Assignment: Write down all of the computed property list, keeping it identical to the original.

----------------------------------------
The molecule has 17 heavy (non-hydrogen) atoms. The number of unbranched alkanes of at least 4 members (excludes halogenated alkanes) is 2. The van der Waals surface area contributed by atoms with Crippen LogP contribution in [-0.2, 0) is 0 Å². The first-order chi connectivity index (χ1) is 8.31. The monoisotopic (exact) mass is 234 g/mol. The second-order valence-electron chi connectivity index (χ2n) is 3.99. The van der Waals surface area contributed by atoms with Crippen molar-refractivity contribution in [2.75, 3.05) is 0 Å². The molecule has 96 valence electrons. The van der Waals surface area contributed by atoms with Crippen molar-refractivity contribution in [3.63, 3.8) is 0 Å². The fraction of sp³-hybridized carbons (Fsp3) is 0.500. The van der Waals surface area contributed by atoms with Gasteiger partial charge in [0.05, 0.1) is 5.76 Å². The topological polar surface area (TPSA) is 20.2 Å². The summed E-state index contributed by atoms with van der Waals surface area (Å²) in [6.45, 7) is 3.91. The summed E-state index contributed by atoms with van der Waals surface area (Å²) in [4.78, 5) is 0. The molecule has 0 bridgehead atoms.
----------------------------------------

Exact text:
The molecule has 17 heavy (non-hydrogen) atoms. The number of unbranched alkanes of at least 4 members (excludes halogenated alkanes) is 2. The van der Waals surface area contributed by atoms with Crippen LogP contribution in [-0.2, 0) is 0 Å². The first-order chi connectivity index (χ1) is 8.31. The monoisotopic (exact) mass is 234 g/mol. The second-order valence-electron chi connectivity index (χ2n) is 3.99. The van der Waals surface area contributed by atoms with Crippen molar-refractivity contribution in [2.75, 3.05) is 0 Å². The molecule has 96 valence electrons. The van der Waals surface area contributed by atoms with Crippen molar-refractivity contribution in [3.63, 3.8) is 0 Å². The fraction of sp³-hybridized carbons (Fsp3) is 0.500. The van der Waals surface area contributed by atoms with Gasteiger partial charge in [0.05, 0.1) is 5.76 Å². The topological polar surface area (TPSA) is 20.2 Å². The summed E-state index contributed by atoms with van der Waals surface area (Å²) in [6.45, 7) is 3.91. The summed E-state index contributed by atoms with van der Waals surface area (Å²) in [4.78, 5) is 0. The molecule has 0 bridgehead atoms.